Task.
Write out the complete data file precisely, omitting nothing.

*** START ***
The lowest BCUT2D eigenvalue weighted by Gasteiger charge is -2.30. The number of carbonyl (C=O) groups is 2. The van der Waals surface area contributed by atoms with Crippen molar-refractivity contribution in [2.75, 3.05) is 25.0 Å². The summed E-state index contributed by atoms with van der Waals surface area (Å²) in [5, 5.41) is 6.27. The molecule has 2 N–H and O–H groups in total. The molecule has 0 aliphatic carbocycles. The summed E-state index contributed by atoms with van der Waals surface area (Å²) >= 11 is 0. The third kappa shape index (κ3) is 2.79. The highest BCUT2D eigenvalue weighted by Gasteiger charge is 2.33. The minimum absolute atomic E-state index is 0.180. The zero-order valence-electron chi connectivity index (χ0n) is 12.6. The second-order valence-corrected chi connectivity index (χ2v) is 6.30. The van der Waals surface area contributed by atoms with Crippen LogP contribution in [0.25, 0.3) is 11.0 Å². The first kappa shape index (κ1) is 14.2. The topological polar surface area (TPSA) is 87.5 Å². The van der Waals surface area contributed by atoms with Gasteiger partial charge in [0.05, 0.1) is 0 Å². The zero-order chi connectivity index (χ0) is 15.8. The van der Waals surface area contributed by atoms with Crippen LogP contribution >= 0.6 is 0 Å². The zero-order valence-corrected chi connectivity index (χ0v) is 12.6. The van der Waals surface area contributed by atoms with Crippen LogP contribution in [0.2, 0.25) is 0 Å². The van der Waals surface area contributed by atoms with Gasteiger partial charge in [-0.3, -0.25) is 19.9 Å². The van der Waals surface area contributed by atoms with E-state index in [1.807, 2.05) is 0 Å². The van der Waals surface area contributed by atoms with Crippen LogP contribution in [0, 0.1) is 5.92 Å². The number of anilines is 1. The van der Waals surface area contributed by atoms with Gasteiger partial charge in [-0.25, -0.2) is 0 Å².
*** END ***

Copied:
The lowest BCUT2D eigenvalue weighted by Gasteiger charge is -2.30. The number of carbonyl (C=O) groups is 2. The van der Waals surface area contributed by atoms with Crippen molar-refractivity contribution in [2.75, 3.05) is 25.0 Å². The summed E-state index contributed by atoms with van der Waals surface area (Å²) in [5, 5.41) is 6.27. The molecule has 2 N–H and O–H groups in total. The molecule has 0 aliphatic carbocycles. The summed E-state index contributed by atoms with van der Waals surface area (Å²) >= 11 is 0. The third kappa shape index (κ3) is 2.79. The highest BCUT2D eigenvalue weighted by Gasteiger charge is 2.33. The minimum absolute atomic E-state index is 0.180. The zero-order valence-electron chi connectivity index (χ0n) is 12.6. The second-order valence-corrected chi connectivity index (χ2v) is 6.30. The van der Waals surface area contributed by atoms with Crippen LogP contribution in [0.25, 0.3) is 11.0 Å². The first kappa shape index (κ1) is 14.2. The topological polar surface area (TPSA) is 87.5 Å². The van der Waals surface area contributed by atoms with Gasteiger partial charge in [0.05, 0.1) is 0 Å². The zero-order chi connectivity index (χ0) is 15.8. The van der Waals surface area contributed by atoms with Crippen LogP contribution >= 0.6 is 0 Å². The zero-order valence-corrected chi connectivity index (χ0v) is 12.6. The van der Waals surface area contributed by atoms with Crippen LogP contribution in [0.2, 0.25) is 0 Å². The van der Waals surface area contributed by atoms with Gasteiger partial charge in [-0.3, -0.25) is 19.9 Å². The van der Waals surface area contributed by atoms with E-state index in [1.807, 2.05) is 0 Å². The van der Waals surface area contributed by atoms with Crippen LogP contribution in [0, 0.1) is 5.92 Å². The number of anilines is 1. The van der Waals surface area contributed by atoms with Gasteiger partial charge in [-0.25, -0.2) is 0 Å².